Indian Insolvency Quarterly Roundup 2021 (January 2021 To March 2021) – Insolvency/Bankruptcy/Re-structuring – India

Clipped from: https://www.mondaq.com/india/insolvencybankruptcy/1054818/indian-insolvency-quarterly-roundup-2021-january-2021-to-march-2021

The year began on a high note, with several noteworthy judgments being delivered by the Indian Supreme Court in matters involving the Insolvency and Bankruptcy, Code 2016. Some recent decisions of the Hon’ble Supreme Court rendered in the first quarter of 2021 that discuss and set out the legal position concerning the interpretation and applicability of provisions of the Insolvency and Bankruptcy Code, 2016 have been summarised below:

  1. Manish Kumar v. Union of India (UoI) and Ors.

Citation: 2021 SCC OnLine SC 30

Decided on: 19.01.2021

The minimum threshold prescribed in the Insolvency and Bankruptcy Code (Amendment) Act, 2020 for allottees wishing to file an insolvency petition against builders and real estate companies, is constitutionally valid and in line with the spirit of the Insolvency and Bankruptcy Code, 2016.

Brief Facts

The petitioners in the present case knocked on the doors of the Hon’ble Supreme Court, challenging the constitutional validity of Sections 3, 4 and 10 of the Insolvency and Bankruptcy Code (Amendment) Act, 2020 (Impugned Amendment). The Impugned Amendment, amongst other things, requires that there shall be at least 100 allottees or 10 per cent of the total allottees, whichever is less, to present an application under Section 7 of the IBC against a real estate company. The Impugned Amendment also requires such allottees to belong to the same project. The petitioners argued that once a right was conferred under the IBC to make an application, it could not be conditioned or limited as done through the Impugned Amendment. The petitioners contested the Impugned Amendment’s constitutional validity since the homebuyers were deprived of the rights under Section 7 of the IBC in an arbitrary fashion.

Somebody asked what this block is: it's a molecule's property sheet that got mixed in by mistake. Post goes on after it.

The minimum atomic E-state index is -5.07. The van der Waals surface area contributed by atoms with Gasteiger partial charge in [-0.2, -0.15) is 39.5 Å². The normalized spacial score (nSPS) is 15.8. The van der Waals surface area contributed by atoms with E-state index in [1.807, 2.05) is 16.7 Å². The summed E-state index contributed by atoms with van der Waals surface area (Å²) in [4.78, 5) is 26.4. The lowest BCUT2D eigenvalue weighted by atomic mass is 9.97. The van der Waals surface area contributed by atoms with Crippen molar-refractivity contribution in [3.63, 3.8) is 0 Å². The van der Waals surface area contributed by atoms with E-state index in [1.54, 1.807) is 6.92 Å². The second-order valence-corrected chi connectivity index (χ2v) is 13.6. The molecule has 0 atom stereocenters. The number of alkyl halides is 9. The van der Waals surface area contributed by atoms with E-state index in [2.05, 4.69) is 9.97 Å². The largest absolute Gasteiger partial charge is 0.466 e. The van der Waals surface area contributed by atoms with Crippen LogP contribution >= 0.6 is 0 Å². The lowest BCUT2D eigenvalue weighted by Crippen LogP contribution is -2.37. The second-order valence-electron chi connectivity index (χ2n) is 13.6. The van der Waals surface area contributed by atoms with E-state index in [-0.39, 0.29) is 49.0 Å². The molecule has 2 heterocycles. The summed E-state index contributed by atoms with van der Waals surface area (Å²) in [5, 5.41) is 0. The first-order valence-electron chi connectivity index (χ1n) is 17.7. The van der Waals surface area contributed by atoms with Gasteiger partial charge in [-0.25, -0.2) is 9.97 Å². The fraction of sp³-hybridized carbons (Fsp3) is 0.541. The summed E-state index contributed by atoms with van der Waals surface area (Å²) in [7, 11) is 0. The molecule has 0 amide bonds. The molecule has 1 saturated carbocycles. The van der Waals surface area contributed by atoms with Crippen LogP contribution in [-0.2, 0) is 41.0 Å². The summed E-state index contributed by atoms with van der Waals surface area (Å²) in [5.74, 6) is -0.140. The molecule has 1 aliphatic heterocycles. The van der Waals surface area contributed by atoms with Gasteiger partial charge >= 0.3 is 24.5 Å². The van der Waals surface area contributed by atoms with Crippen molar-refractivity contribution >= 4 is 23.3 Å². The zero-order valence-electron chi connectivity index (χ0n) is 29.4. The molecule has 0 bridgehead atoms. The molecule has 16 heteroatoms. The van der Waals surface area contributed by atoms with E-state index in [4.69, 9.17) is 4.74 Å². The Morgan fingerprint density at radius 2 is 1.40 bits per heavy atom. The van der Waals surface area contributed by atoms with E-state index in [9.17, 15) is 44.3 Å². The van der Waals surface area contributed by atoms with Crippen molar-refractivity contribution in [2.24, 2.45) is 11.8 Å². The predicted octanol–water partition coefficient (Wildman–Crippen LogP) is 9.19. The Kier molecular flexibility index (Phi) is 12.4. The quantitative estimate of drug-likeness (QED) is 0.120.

The first respondent argued that the Impugned Amendment was a perfectly valid economic measure taken due to an expert committee’s recommendations. The expert committee had held that the initiation of the Corporate Insolvency Resolution Process (CIRP) of similarly situated creditors should be done to represent their collective interests. The expert committee further observed that a CIRP should be initiated only when enough creditors form a “critical mass”, indicating a large-scale agreement that the issues against a corporate entity need to be resolved. The first respondent also highlighted the fact that even if a homebuyer could not file an application for initiation of CIRP for having failed to reach the prescribed threshold under the Impugned Amendment, recourse could still be had to an alternative forum under the Real Estate (Regulation and Development) Act, 2016 (RERA) and the consumer protection laws. Hence, the present case.